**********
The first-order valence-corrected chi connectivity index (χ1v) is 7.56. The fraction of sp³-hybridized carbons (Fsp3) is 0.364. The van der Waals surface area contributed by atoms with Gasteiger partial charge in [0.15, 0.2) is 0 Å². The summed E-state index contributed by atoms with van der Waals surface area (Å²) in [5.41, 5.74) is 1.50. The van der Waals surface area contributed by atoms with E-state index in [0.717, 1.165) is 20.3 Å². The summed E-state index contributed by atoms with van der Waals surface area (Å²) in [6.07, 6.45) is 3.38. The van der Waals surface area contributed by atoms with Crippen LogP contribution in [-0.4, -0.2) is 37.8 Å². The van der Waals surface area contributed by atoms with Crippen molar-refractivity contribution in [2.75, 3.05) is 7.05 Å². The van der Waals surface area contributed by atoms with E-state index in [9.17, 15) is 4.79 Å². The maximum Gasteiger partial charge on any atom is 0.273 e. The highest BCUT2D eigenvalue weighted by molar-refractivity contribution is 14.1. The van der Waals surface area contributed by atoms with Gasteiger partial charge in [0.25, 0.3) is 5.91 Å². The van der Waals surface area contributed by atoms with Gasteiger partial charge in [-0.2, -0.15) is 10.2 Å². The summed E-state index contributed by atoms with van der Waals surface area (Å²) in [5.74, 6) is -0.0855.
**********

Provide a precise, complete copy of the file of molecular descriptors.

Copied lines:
The first-order valence-corrected chi connectivity index (χ1v) is 7.56. The fraction of sp³-hybridized carbons (Fsp3) is 0.364. The van der Waals surface area contributed by atoms with Gasteiger partial charge in [0.15, 0.2) is 0 Å². The summed E-state index contributed by atoms with van der Waals surface area (Å²) in [5.41, 5.74) is 1.50. The van der Waals surface area contributed by atoms with E-state index in [0.717, 1.165) is 20.3 Å². The summed E-state index contributed by atoms with van der Waals surface area (Å²) in [6.07, 6.45) is 3.38. The van der Waals surface area contributed by atoms with Crippen LogP contribution in [-0.4, -0.2) is 37.8 Å². The van der Waals surface area contributed by atoms with Crippen molar-refractivity contribution in [2.75, 3.05) is 7.05 Å². The van der Waals surface area contributed by atoms with E-state index in [9.17, 15) is 4.79 Å². The maximum Gasteiger partial charge on any atom is 0.273 e. The highest BCUT2D eigenvalue weighted by molar-refractivity contribution is 14.1. The van der Waals surface area contributed by atoms with Gasteiger partial charge in [0.25, 0.3) is 5.91 Å². The van der Waals surface area contributed by atoms with Gasteiger partial charge in [-0.2, -0.15) is 10.2 Å². The summed E-state index contributed by atoms with van der Waals surface area (Å²) in [5.74, 6) is -0.0855.